At some point after 1904, a lens lantern displayed from the top of a thirty-foot mast replaced the old wooden tower on Kauhola Point. This mast light served until a replacement pyramidal, frame tower, capped by a metal lantern room housing a revolving fourth-order Fresnel lens, was built on the point in 1917. The Lighthouse Service had been trying to secure funds for a new tower on the point since at least 1911, and though this new tower was described as a “temporary,” it was a stout structure. Illuminated by an incandescent oil vapor lamp, the lens produced a white flash every six seconds that could be seen for up to fourteen miles. The new light had a focal plane of sixty-six feet, but the same year it was established, the Lighthouse Service requested funds to erect a concrete tower at this “important landfall station” that would raise the light to a height of 110 feet above the surrounding water.

New lighthouse under construction in 1932
John M. Sweeney was in charge of Kauhola Point Lighthouse from 1923 to 1941, and his eighteen-year tenure was longer than any other keeper at the station. Keeper Sweeney’s diligent service during 1925 resulted in his receiving the efficiency flag, an award given to the keeper whose station was considered the best kept during the year. During the fall of 1929, the Big Island experienced a “seismic crisis,” during which two of the strongest earthquakes to shake the island occurred – a magnitude-6.1 earthquake on September 25 followed by a magnitude-6.5 earthquake on October 5. One resident not far from Kauhola Point Lighthouse counted 444 earthquakes during a three-day period. This swarm of earthquakes broke the mantle used in the incandescent oil vapor lamp at Kauhola Point on several occasions.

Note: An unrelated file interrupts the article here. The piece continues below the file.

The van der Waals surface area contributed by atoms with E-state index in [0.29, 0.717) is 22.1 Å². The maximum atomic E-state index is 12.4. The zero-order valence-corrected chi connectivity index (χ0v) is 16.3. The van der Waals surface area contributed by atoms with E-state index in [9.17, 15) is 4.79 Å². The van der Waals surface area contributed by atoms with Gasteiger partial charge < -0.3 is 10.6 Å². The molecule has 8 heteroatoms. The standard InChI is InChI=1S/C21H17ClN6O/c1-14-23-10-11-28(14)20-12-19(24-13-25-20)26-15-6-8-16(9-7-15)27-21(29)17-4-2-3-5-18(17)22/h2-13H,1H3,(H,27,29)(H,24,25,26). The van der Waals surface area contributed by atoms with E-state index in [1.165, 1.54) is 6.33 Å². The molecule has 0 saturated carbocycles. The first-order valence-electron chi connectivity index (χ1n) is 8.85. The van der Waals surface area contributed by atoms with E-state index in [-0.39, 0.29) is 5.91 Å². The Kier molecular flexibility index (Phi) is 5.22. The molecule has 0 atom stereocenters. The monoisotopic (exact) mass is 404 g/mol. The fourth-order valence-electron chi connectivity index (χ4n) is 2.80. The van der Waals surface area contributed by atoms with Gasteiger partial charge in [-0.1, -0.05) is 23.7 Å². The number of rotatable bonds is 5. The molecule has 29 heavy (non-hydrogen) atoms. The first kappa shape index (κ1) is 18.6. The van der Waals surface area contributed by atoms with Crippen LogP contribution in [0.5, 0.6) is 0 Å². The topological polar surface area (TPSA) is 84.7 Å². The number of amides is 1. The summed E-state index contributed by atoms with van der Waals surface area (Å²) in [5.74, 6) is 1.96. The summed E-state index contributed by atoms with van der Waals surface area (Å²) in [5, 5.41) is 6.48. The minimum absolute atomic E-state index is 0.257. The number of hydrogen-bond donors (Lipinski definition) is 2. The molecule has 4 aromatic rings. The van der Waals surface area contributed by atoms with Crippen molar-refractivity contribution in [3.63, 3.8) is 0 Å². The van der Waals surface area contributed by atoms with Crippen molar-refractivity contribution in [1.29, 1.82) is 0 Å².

Though Kauhola Point was somewhat isolated, it became less so through the generous gift of a radio receiving set by A. Atwater Kent, a Philadelphia radio manufacturer who supplied sets to several lighthouse keepers. Keeper Sweeney wrote to the Commissioner of Lighthouses in 1928, relating that thanks to the radio, he and his family could hear radio station broadcasts from New York as “clear as a bell.”

At 9:45 p.m. on September 25, 1931, a fire, apparently caused by a faulty thermostat, erupted in the lantern room. The intense heat broke all the glass in the lantern room and cracked the top prisms of the lens. Keeper Sweeney managed to quickly extinguish the fire before the tower or clockwork mechanism was damaged, and he quickly set up an emergency lamp, which functioned for the remainder of the night.